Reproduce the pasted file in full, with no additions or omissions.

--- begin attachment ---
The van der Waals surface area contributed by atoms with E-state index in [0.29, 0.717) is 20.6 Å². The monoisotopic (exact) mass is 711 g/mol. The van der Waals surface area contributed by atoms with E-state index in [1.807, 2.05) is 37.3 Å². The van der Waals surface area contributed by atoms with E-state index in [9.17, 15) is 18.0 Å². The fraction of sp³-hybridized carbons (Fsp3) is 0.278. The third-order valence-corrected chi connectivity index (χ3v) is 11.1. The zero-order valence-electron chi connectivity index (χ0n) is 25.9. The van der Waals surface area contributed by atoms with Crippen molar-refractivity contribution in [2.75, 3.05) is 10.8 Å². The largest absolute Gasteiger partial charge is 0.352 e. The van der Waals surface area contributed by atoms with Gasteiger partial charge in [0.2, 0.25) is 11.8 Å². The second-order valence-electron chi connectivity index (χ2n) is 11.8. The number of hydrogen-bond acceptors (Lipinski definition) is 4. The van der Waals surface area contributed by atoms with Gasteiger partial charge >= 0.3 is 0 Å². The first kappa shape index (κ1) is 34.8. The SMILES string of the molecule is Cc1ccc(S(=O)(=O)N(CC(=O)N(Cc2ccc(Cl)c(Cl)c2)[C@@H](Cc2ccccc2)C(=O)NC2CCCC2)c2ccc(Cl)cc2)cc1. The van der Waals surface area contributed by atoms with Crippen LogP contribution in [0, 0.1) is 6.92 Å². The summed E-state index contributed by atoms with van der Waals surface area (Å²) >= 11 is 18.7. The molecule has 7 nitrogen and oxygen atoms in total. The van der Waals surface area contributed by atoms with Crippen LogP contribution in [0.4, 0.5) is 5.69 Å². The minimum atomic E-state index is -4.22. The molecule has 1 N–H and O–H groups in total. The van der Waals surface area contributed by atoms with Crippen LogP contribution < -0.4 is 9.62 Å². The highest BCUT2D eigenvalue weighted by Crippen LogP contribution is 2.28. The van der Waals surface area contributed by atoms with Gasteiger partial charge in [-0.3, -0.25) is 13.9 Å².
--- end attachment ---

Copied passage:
The van der Waals surface area contributed by atoms with E-state index in [0.29, 0.717) is 20.6 Å². The monoisotopic (exact) mass is 711 g/mol. The van der Waals surface area contributed by atoms with E-state index in [1.807, 2.05) is 37.3 Å². The van der Waals surface area contributed by atoms with E-state index in [9.17, 15) is 18.0 Å². The fraction of sp³-hybridized carbons (Fsp3) is 0.278. The third-order valence-corrected chi connectivity index (χ3v) is 11.1. The zero-order valence-electron chi connectivity index (χ0n) is 25.9. The van der Waals surface area contributed by atoms with Crippen molar-refractivity contribution in [2.75, 3.05) is 10.8 Å². The largest absolute Gasteiger partial charge is 0.352 e. The van der Waals surface area contributed by atoms with Gasteiger partial charge in [0.2, 0.25) is 11.8 Å². The second-order valence-electron chi connectivity index (χ2n) is 11.8. The number of hydrogen-bond acceptors (Lipinski definition) is 4. The van der Waals surface area contributed by atoms with Gasteiger partial charge >= 0.3 is 0 Å². The first kappa shape index (κ1) is 34.8. The SMILES string of the molecule is Cc1ccc(S(=O)(=O)N(CC(=O)N(Cc2ccc(Cl)c(Cl)c2)[C@@H](Cc2ccccc2)C(=O)NC2CCCC2)c2ccc(Cl)cc2)cc1. The van der Waals surface area contributed by atoms with Crippen LogP contribution in [0, 0.1) is 6.92 Å². The summed E-state index contributed by atoms with van der Waals surface area (Å²) >= 11 is 18.7. The molecule has 7 nitrogen and oxygen atoms in total. The van der Waals surface area contributed by atoms with Crippen LogP contribution in [0.4, 0.5) is 5.69 Å². The minimum atomic E-state index is -4.22. The molecule has 1 N–H and O–H groups in total. The van der Waals surface area contributed by atoms with Crippen LogP contribution < -0.4 is 9.62 Å². The highest BCUT2D eigenvalue weighted by Crippen LogP contribution is 2.28. The van der Waals surface area contributed by atoms with Gasteiger partial charge in [-0.3, -0.25) is 13.9 Å².